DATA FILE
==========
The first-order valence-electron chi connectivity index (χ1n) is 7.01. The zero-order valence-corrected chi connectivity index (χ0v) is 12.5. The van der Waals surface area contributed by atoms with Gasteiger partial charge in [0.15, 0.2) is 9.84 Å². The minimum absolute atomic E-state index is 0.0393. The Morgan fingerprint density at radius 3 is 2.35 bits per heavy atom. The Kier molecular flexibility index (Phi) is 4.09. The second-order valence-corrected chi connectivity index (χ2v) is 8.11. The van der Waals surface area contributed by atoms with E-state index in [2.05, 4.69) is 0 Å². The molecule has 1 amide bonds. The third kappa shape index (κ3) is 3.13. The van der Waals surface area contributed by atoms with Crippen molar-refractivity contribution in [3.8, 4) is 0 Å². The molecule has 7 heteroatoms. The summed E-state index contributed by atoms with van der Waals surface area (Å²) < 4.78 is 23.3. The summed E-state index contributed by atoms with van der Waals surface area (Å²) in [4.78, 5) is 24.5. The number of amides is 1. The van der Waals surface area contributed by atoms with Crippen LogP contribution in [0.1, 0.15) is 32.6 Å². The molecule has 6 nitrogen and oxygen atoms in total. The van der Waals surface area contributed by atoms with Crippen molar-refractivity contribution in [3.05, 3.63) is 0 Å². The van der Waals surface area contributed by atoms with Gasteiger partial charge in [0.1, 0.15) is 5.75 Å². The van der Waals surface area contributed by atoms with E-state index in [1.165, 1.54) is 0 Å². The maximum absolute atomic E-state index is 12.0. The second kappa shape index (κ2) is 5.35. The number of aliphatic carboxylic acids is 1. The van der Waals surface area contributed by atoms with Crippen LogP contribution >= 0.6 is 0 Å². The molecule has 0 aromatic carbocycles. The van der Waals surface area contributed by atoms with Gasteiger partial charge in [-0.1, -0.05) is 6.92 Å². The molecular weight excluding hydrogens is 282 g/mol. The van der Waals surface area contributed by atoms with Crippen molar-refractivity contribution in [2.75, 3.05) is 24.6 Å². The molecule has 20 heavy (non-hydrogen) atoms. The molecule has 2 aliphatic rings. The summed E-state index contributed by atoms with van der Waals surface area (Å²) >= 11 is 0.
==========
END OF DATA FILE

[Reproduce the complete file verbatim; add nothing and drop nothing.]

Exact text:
The first-order valence-electron chi connectivity index (χ1n) is 7.01. The zero-order valence-corrected chi connectivity index (χ0v) is 12.5. The van der Waals surface area contributed by atoms with Gasteiger partial charge in [0.15, 0.2) is 9.84 Å². The minimum absolute atomic E-state index is 0.0393. The Morgan fingerprint density at radius 3 is 2.35 bits per heavy atom. The Kier molecular flexibility index (Phi) is 4.09. The second-order valence-corrected chi connectivity index (χ2v) is 8.11. The van der Waals surface area contributed by atoms with E-state index in [2.05, 4.69) is 0 Å². The molecule has 1 amide bonds. The third kappa shape index (κ3) is 3.13. The van der Waals surface area contributed by atoms with Crippen molar-refractivity contribution in [3.8, 4) is 0 Å². The molecule has 7 heteroatoms. The summed E-state index contributed by atoms with van der Waals surface area (Å²) < 4.78 is 23.3. The summed E-state index contributed by atoms with van der Waals surface area (Å²) in [4.78, 5) is 24.5. The number of amides is 1. The van der Waals surface area contributed by atoms with Crippen LogP contribution in [0.1, 0.15) is 32.6 Å². The molecule has 6 nitrogen and oxygen atoms in total. The van der Waals surface area contributed by atoms with Crippen molar-refractivity contribution in [3.05, 3.63) is 0 Å². The van der Waals surface area contributed by atoms with Gasteiger partial charge in [0.1, 0.15) is 5.75 Å². The van der Waals surface area contributed by atoms with E-state index in [1.165, 1.54) is 0 Å². The maximum absolute atomic E-state index is 12.0. The second kappa shape index (κ2) is 5.35. The number of aliphatic carboxylic acids is 1. The van der Waals surface area contributed by atoms with Crippen LogP contribution >= 0.6 is 0 Å². The molecule has 0 aromatic carbocycles. The van der Waals surface area contributed by atoms with Gasteiger partial charge in [-0.1, -0.05) is 6.92 Å². The molecular weight excluding hydrogens is 282 g/mol. The van der Waals surface area contributed by atoms with Crippen molar-refractivity contribution in [2.75, 3.05) is 24.6 Å². The molecule has 20 heavy (non-hydrogen) atoms. The molecule has 2 aliphatic rings. The summed E-state index contributed by atoms with van der Waals surface area (Å²) >= 11 is 0.